And May still has the problem of getting this through Parliament in the teeth of serious doubts among her own backbenchers. David Davis yesterday clarified his remarks from Tuesday night, stressing that he had been misunderstood when he said ‘the fear of no deal…will win’. DD and the 40-strong hard core of Eurosceptics are holding firm, perhaps more so since his initial remarks, one source tells me. Meanwhile, Labour MP Kevan Jones joked to Davis that his wider attack on government policy on student loans and housing in the Budget debate amounted to a ‘leadership speech’. I’m told Davis quipped to Jones afterwards that it wasn’t much of a leadership speech if it was heard by only four MPs – the number in the chamber at the time.
3. DOING THE NOKESY-COKEY
Immigration minister Caroline Nokes’ car-crash performance at the Home Affairs Committee on Tuesday continues to cause political whiplash injuries, not just to her reputation but to that of the Government as a whole. Nokes had suggested that a no-deal Brexit would mean employers would have carry out ‘rigorous checks’ on EU citizens’ rights to work in the UK, though was unbelievably vague on what such checks would look like in practice. The Home Office’s second permanent secretary Shona Dunn, who often sounded equally clueless, then offered a telling remark that “the Prime Minister has been very clear that she would want free movement turned off at that point in time”.
Employers as well as EU citizens’ groups were both furious at the suggestion. Campaign group The3Million said the plan would plunge the 3.6m Europeans living here into a ‘hostile environment’. It would also create two indistinguishable classes of EU citizens with different sets of rights, they argued. Well, fast forward to last night and the Home Office issued a ‘clarification’ to the campaign group. “EU citizens will continue to be able to evidence their right to work by showing a passport or national identity card,” the Home Office stated. “Employers will not be expected to differentiate between resident EU citizens and those arriving after exit.”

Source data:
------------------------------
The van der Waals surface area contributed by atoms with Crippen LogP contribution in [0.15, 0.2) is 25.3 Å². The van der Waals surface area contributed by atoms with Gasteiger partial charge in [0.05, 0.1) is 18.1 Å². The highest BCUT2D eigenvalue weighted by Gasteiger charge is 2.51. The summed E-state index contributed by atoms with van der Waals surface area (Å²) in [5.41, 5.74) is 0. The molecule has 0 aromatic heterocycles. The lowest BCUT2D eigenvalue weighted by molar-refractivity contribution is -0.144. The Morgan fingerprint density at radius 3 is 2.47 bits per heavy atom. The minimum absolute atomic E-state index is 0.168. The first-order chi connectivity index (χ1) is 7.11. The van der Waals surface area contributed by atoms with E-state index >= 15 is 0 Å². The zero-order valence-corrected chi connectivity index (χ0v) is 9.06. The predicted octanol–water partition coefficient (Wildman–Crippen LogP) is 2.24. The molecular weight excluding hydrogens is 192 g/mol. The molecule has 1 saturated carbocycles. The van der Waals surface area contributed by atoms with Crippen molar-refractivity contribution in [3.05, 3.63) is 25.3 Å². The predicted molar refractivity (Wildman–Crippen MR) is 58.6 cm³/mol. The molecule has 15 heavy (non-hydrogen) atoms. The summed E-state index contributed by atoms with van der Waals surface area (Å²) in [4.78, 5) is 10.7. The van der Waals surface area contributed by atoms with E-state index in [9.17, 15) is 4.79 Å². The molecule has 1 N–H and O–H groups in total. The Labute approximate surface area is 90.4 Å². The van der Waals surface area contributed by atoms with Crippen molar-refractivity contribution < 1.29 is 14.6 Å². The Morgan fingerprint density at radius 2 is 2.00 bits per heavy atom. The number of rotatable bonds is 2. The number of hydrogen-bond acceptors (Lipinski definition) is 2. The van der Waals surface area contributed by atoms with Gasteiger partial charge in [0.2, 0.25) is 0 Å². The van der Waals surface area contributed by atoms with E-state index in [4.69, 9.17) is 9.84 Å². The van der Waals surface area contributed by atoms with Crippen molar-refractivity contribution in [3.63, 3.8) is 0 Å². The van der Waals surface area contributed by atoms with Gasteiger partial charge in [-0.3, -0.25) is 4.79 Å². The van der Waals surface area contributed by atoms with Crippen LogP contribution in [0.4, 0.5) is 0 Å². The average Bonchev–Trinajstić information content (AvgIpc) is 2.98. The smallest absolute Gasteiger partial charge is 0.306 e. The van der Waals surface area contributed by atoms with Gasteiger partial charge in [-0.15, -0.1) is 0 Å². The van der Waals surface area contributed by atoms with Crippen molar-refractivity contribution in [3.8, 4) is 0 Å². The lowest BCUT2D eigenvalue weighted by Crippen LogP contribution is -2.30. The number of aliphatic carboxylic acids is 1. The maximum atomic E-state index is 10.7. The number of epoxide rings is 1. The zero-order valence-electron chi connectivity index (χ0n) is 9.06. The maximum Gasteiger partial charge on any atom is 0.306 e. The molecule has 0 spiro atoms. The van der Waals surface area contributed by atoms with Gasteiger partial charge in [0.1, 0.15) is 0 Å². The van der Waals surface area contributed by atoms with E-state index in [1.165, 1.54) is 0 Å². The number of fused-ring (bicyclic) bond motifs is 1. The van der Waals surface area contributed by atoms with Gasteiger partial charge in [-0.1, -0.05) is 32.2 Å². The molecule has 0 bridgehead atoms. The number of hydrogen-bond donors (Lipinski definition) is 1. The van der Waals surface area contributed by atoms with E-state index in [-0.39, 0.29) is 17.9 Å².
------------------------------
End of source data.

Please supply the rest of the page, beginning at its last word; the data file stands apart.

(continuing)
To underline the point, Home Secretary Sajid Javid told ITV’s Peston programme: “We’ve just got to be practical. If there was a no-deal, we won’t be able to immediately distinguish between those Europeans that were already here before March 29, and those who came after — and therefore as a result I wouldn’t expect employers to do anything different than they do today. There will need to be some kind of sensible transition period.” It’s all a timely reminder that ministers are running out of road on some of the big issues on Brexit. The logistical challenge of registering millions of EU citizens will make Universal Credit look like a picnic.
4. CORE BLIMEY, GOVT
Lots of newspapers have splashed remarks by Sara Thornton, the chair of the National Police Chiefs Council (NPCC), that forces should focus on ‘core policing’ and did not have the time or resources to report misogyny or investigate historic allegations of abuse against the dead. Surely the main issue here is the Government cuts which mean police are overstretched, rather than ‘political correctness’? And with a raft of reports recently laying bare the sheer, daily epidemic of harassment women and girls face, isn’t part of the police’s ‘covenant with the public’ (Thornton’s phrase) to help tackle that too?
5. CROUCHING TIGER
DCMS minister Tracey Crouch is famous within Whitehall and Westminster for being one of the nicest, yet most independent minded, of ministers. The Telegraph reports she is on the brink of quitting in protest at the Treasury’s fresh delay to a crackdown on fixed-odds betting terminals. In another buried nasty in the Budget, plans to slash the maximum stake from £100 to £2 have been delayed by six months after heavy lobbying from the betting industry. Crouch, who is also the Government’s loneliness minister, is on her way back from a trip to the US and due to land in the UK today. Let’s see if the PM can do anything to persuade her to stay.